The photocatalyst is moreover suitable for use in photovoltaic cells and for photolysis.
The vlp-TiO2 according to the invention is described in more detail below with reference to FIGS. 1 to 11.
FIG. 1 shows the Kubelka-Munk function F(R∞) (arbitrary units), which is proportional to the relative absorbancy, for unmodified TiO2 and for C-modified TiO2 (vlp-TiO2) as a function of the wavelength, and indicates that, in contrast to unmodified titanium dioxide, the vlp-TiO2 absorbs in the visible spectral range. F(R∞) is roughly 50% at 500 nm and roughly 20% at 600 nm compared to the value at 400 nm.
FIG. 2 shows the electron spin resonance (ESR) spectra of the vlp-TiO2 according to the invention (spectrum A) and of the TiO2 produced according to Sakthivel & Kisch (spectrum B), recorded in darkness at a temperature of 5 K. Spectrum A displays only one significant signal at a g value of 2.003. In addition to the principal signal at a g value of roughly 2.003, spectrum B displays three further signals in the g value range from 1.97 to 2.05.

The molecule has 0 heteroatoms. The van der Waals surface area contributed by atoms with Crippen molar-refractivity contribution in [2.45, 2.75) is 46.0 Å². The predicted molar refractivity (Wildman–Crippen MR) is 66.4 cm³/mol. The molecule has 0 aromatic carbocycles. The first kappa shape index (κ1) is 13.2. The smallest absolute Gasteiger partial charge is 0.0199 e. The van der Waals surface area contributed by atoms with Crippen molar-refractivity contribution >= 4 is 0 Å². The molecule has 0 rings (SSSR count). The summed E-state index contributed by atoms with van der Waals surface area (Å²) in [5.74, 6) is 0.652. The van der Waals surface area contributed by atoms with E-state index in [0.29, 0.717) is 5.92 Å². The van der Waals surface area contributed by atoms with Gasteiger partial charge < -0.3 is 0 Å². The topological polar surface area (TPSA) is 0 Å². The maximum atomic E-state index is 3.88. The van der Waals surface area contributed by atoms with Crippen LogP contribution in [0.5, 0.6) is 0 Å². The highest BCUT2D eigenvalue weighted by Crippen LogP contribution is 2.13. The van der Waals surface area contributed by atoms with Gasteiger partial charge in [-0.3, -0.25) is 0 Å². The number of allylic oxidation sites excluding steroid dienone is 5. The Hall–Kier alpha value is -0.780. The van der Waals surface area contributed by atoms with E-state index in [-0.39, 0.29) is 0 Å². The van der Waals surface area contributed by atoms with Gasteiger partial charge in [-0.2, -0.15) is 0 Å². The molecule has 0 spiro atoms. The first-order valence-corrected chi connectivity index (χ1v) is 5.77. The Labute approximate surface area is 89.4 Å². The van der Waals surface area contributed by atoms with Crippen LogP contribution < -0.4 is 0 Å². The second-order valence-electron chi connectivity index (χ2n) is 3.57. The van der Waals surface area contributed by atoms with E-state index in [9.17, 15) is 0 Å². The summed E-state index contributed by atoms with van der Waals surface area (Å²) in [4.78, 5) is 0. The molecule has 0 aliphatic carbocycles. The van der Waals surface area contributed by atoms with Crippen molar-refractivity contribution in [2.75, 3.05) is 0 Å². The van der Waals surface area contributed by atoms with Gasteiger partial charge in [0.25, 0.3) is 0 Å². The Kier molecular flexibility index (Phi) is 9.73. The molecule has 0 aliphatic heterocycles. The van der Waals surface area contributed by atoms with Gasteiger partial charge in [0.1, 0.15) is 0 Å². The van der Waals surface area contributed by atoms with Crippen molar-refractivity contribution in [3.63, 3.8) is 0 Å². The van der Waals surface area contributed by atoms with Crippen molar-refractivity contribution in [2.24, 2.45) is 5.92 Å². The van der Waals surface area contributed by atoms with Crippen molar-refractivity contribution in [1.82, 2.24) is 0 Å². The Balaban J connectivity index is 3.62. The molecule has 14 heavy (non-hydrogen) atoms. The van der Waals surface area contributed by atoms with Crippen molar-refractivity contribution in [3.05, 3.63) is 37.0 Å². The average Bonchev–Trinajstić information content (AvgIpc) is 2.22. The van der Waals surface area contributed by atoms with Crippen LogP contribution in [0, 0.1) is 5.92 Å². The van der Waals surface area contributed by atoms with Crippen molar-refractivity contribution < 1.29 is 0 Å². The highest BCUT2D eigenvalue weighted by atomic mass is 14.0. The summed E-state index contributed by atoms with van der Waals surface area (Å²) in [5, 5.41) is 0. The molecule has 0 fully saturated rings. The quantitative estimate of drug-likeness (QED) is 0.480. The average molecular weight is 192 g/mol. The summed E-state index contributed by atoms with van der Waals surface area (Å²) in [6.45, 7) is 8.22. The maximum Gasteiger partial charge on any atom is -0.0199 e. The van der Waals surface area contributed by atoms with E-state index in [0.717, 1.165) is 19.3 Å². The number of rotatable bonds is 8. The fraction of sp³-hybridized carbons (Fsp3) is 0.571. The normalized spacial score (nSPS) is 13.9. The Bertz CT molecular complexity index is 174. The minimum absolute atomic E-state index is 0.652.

FIG. 3 contains the X-ray photoelectron spectra (XPS) of the vlp-TiO2 according to the invention (spectrum A) and of the previously known TiO2 according to Sakthivel & Kisch, precipitated from titanium tetrachloride with tetrabutylammonium hydroxide (spectrum B). The spectrum of the vlp-TiO2 displays a pronounced C1s signal at a bond energy of 285.6 eV, referred to the O1s absorption band at 530 eV, this indicating elementary carbon. In contrast, spectrum B displays C1s signals for elementary carbon at a bond energy of 284.5 eV, as well as additional bands at 289.4 eV and 294.8 eV, these indicating carbonate. Corresponding IR spectra likewise display typical carbonate bands at 1738, 1096 and 798 cm−1.